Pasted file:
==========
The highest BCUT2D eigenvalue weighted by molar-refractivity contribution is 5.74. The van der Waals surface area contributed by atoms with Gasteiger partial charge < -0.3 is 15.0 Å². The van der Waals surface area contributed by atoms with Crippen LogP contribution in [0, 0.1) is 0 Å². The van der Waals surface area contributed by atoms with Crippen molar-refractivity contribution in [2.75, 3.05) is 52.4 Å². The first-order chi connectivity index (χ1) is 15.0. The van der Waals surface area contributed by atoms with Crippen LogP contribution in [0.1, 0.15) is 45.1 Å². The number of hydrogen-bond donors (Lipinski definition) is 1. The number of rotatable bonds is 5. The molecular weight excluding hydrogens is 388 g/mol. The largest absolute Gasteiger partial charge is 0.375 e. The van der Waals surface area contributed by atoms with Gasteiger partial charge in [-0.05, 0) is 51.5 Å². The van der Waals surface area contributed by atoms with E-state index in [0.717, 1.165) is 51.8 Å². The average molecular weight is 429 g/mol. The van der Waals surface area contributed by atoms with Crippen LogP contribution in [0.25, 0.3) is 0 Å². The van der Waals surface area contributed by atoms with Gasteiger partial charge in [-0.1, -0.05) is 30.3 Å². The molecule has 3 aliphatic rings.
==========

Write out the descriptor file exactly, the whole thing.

The highest BCUT2D eigenvalue weighted by molar-refractivity contribution is 5.74. The van der Waals surface area contributed by atoms with Gasteiger partial charge < -0.3 is 15.0 Å². The van der Waals surface area contributed by atoms with Crippen LogP contribution in [0, 0.1) is 0 Å². The van der Waals surface area contributed by atoms with Crippen molar-refractivity contribution in [2.75, 3.05) is 52.4 Å². The first-order chi connectivity index (χ1) is 15.0. The van der Waals surface area contributed by atoms with Crippen LogP contribution in [0.1, 0.15) is 45.1 Å². The number of hydrogen-bond donors (Lipinski definition) is 1. The number of rotatable bonds is 5. The molecular weight excluding hydrogens is 388 g/mol. The largest absolute Gasteiger partial charge is 0.375 e. The van der Waals surface area contributed by atoms with Gasteiger partial charge in [-0.05, 0) is 51.5 Å². The van der Waals surface area contributed by atoms with E-state index in [0.717, 1.165) is 51.8 Å². The average molecular weight is 429 g/mol. The van der Waals surface area contributed by atoms with Crippen LogP contribution in [0.25, 0.3) is 0 Å². The van der Waals surface area contributed by atoms with Gasteiger partial charge in [-0.1, -0.05) is 30.3 Å². The molecule has 3 aliphatic rings.